on 29 August 2015
Having read the William stories over half a century ago and really enjoyed them I decided to revisit my childhood and see if I would enjoy them again. I wasn't disappointed. Certainly the language has dated; it was old-fashioned to me even back in the 1960s. However, it's nothing a reasonably good teenage reader with a decent dictionary can't overcome, especially if they have an interest in the 1920s through to the 50s. It's wonderful how William, his family and friends age no more than about six months through those decades, although society, fashion, technology and events move on chronologically with the times in which the stories were written!
I would have given at least four, probably five stars for the book, but the Kindle version is a let down. First, the original illustrations are missing. There was always something darkly mesmerising about those. Second, for some strange reason whole sentences and paragraphs randomly appear in block capitals, often repeating text already written. Most disconcerting. I'd advise anyone wanting to read this book to pay a bit more and get the printed-on-paper version to enjoy it in a format William Brown would have understood.
on 4 September 2000
Martin Jarvis manages to capture the character of the eponymous William perfectly. All the voices he gives the characters are, I'm sure, just as Richmal Crompton intended them.
Having read all the 'Just William' books as a child, even now I sometimes re-read them, it is wonderful to be able to listen to them reproduced so faithfully.
Superb. More please.
I read the William books as a young child. They were red hardback books that I'd inherited from my older siblings. However, we didn't have this particular book, so I've now read it for the first time.
William is the sort of boy who, if he were a real boy, and existed in this day and age, would probably be sent to an institution, or at the very least be heavily sedated with Ritalin, or something even worse.
Apart from William, the Brown family consists of Mr. and Mrs. Brown and William's older siblings, Robert and Ethel.
Mrs. Brown is resigned and patient as regards William's escapades, while Mr. Brown mostly contents himself with exclaiming “He's mad, mad, I say!”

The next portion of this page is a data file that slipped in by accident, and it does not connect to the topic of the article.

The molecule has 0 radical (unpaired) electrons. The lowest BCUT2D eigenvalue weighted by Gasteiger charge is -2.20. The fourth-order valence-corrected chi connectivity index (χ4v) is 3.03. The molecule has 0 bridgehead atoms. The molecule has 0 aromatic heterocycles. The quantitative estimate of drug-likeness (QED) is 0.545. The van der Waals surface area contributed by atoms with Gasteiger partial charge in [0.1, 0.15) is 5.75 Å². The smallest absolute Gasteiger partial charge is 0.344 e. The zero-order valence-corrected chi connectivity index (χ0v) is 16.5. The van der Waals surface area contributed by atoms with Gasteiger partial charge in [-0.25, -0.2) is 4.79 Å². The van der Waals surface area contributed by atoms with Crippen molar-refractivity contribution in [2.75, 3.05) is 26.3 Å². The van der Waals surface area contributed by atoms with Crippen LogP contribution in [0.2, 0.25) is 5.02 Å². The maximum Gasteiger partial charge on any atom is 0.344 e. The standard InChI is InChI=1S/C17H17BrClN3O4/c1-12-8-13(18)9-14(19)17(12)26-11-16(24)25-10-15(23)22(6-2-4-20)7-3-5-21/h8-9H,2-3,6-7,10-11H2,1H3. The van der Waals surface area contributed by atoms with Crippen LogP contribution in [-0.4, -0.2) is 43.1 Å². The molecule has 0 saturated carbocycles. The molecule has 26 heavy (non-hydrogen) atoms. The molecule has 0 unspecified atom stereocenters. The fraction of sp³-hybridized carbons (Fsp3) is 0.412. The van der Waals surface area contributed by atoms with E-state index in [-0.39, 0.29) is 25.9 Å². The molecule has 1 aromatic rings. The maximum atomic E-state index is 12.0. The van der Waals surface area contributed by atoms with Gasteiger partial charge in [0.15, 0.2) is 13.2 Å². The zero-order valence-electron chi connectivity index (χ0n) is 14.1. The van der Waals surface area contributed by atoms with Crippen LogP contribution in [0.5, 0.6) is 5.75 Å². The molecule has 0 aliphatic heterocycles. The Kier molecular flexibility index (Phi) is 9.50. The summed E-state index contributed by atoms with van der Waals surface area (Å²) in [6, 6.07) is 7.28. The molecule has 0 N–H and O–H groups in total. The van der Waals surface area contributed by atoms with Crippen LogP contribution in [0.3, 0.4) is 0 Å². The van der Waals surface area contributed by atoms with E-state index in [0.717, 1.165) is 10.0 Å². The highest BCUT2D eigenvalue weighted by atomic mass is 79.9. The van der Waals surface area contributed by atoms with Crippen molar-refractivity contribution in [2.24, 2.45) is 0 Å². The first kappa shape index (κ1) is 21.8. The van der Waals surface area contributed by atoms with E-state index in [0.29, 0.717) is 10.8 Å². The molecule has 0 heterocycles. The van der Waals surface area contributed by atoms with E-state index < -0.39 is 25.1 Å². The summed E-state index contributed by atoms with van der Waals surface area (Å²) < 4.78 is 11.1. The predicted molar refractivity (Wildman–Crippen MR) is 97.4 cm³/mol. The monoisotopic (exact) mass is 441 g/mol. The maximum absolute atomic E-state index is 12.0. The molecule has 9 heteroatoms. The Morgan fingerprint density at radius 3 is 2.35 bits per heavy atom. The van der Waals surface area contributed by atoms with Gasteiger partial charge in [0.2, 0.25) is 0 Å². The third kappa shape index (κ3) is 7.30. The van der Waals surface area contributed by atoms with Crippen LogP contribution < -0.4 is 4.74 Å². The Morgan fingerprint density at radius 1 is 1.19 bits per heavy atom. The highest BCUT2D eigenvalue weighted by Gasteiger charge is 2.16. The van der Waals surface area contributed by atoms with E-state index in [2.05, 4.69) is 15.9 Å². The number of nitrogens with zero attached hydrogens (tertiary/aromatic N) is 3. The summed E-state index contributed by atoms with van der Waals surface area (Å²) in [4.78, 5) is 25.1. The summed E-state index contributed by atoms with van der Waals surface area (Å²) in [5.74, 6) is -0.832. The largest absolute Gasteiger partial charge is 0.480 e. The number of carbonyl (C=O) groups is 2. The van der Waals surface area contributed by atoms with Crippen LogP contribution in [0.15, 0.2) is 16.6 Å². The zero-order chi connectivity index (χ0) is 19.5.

William's exploits are actually more than minor misdemeanours and, instead of mildly putting up with them, it might have been more fitting had the parents set some firm limits. But then of course the book wouldn't have been so funny.
This book was published in 1922 (I read the books for the first time in the 50s), and it contains quite a few old-fashioned and thus unfamiliar words and expressions. It is eloquently written; the author doesn't talk down to the reader, and puts to good use her rich, extensive vocabulary.
One linguistic feature that puzzles me is that, while the rest of the family talk in an absolutely refined and educated manner, William, though gifted with amazing powers of persuasion and articulation, expresses himself in a distinctly ungrammatical and “common” way, which in fact more resembles the speech of their servants, (William's family is middle-class, and they were endowed with both a Cook and a housemaid, as far as I recall, and perhaps more servants.)
In this book, William wanders into a nearby mansion and finds himself mistaken for a servant boy, “the new Boots” (whatever that is), and tries his hand at this, until it all ends tumultuously. In a later chapter his Great-Aunt Emily comes to visit; her only occupations are eating and sleeping, and when she sleeps she snores in an impressive and entertaining manner. The ever resourceful William avails himself of the opportunity to augment his pocket money by inviting the village children to come to witness/listen to this fascinating performance, and soon they're all lining up and paying all they've got to witness the show. Subsequently, Great-Aunt Emily cuts short her stay, which had been threatening to become exceedingly long-lasting, and Mr. Brown, who was not enamoured of her, rewards William with half-a-crown. (And I recall a time when half-a-crown was quite a large sum!).
The book contains innumerable further hilarious episodes, including one in which Mrs. Brown was so irresponsible as to entrust William with looking after a toddler for the afternoon, though Robert was shocked at her naïve trust in her younger son.
I'm not a person that generally laughs aloud when watching a funny film or reading a funny book, but found myself doing so several times when reading this book. Since I've heard that laughing is extremely good for one, maybe I should read or re-read all the William books! I highly recommend them, including this one, to all.
on 10 April 2002
Sometimes when you read a story or put a video on for the kids for the umpteenth time you try and force yourself to remember what a blessing that it is and how lucky that you are to be a parent.
When you put on this "wizard bang" classic, as dated and stale as a six week old french stick, you think that it is a blessing.
Jarvis breathes life into these dated stories with their silly plots and ridiculous language and makes them vital and alive. All the family enjoy a long drive when these tapes are playing.
I don't know if my nine year old daughter will be telling her school mates how much she likes them though, but in the privacy of the car she loves it. My six year old daughter, less self conscious, is an open fan.
Oh I say old boy, they really are splendid.